From Blackboard to Canvas, survey respondents want a user-friendly learning system

Kent State faculty and students are adapting to the new learning management system, Canvas. The university has transitioned from Blackboard to Canvas this fall. 

Alexus Rayzer Reporter

Canvas met expectations among Kent State faculty and students as the campus adapts to the transition of the learning system.

At the end of 2019, the university’s existing contract with Blackboard ended and the search for a new system began. Kent State had a competitive bid with three different vendors: Blackboard, Desire2Learn and Canvas.

The Learning Management System search committee sent out a mass survey to ask what participants wanted in a new learning system. 

“There were a couple of key things that really stood out as must-haves in a learning management system,” said Jim Raber, the executive director of Information Services, Educational Technology and Service Management. “One is the mobile experience. Students are using their phones a lot more for academic coursework.”

Raber said the survey received 1,800 responses, which were made up of 61% students, 31% faculty and 8% administrators.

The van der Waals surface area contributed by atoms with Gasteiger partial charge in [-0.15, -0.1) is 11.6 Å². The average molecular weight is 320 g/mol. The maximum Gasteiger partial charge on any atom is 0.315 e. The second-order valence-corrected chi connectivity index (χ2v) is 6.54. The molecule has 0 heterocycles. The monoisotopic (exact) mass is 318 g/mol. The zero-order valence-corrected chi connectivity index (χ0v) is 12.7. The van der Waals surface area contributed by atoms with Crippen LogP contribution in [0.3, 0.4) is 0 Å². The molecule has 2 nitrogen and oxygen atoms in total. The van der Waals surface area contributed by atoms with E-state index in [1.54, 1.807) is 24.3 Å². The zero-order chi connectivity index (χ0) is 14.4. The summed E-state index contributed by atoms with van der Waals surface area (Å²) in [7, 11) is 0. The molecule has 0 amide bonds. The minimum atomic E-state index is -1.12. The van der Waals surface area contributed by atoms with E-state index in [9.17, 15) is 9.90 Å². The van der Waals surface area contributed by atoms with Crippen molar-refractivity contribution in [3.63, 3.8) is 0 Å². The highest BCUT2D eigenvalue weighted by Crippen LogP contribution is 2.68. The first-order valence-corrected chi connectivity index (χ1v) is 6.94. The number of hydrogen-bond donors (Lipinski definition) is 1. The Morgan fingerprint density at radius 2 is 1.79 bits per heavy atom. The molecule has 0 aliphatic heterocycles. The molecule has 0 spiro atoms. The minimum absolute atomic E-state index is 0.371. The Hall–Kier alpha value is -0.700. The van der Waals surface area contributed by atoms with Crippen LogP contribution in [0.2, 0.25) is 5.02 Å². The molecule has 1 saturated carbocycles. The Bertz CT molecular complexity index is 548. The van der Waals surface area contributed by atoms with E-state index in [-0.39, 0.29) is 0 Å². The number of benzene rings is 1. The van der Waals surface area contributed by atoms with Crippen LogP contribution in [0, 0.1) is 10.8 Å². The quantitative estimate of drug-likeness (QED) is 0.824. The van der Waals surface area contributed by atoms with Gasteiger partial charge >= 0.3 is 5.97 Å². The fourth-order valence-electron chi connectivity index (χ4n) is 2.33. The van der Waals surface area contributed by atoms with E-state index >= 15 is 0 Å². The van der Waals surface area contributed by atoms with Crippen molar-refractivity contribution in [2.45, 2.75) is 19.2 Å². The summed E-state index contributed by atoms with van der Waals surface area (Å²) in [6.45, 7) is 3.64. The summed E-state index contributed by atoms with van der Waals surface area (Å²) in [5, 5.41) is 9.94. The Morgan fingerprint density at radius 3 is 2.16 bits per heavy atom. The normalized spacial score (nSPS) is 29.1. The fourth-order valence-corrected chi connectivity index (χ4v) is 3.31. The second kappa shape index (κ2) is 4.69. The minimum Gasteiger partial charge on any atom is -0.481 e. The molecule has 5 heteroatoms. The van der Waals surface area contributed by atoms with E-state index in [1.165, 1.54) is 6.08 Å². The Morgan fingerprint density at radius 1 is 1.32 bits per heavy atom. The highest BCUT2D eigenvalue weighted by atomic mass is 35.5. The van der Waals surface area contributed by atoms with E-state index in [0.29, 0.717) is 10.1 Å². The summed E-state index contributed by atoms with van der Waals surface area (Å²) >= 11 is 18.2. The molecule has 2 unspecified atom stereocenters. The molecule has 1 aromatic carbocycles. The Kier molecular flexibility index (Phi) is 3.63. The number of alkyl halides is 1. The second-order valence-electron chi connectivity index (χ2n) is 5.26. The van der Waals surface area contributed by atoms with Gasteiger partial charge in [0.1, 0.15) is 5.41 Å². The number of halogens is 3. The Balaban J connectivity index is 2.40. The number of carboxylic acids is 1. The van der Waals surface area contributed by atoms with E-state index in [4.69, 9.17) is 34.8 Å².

Along with a mobile experience, Raber added that other important factors the survey showed was usability and accessibility. He also said the board members wanted a program that had “a minimum number of clicks to get to the content.” 

As the Canvas rollout continues, Nathan Pochedley, a senior computer science major, said he is pleased with the new system and prefers Canvas’ calendar feature.

Like Canvas, Blackboard offers a similar calendar feature that allows users to view due dates and course schedules. 

“With Blackboard, there’s really not a way to easily view all your assignments that are due on a certain day,” Pochedley said.


Pochedley said he does see value in having both systems during this transitional period, but he said it could be a challenge for those who were most comfortable with Blackboard to fully transition platforms.

Faculty has endured changes with moving to a new system.

“As courses get built out, having faculty review the structure of their course and to rethink how content is laid out, … this is probably the biggest amount of work for them,” Raber said. “It’s not hard but requires effort.”

Raber said that nearly 40% of courses are accessed through canvas, but the university recognizes obstacles professors face. 

Difficulties adapting to a new learning system produced campus-wide Canvas guide training to assist faculty as well as students. The university offers Canvas online office hours to support faculty and students. Canvas workshops are an alternative support system.

“Changing LMS (Learning Management System) is a lot like moving houses,” Raber said. “You move into a house, but it takes a little while to feel like home.”


Alexus Rayzer is a reporter. Contact her at [email protected]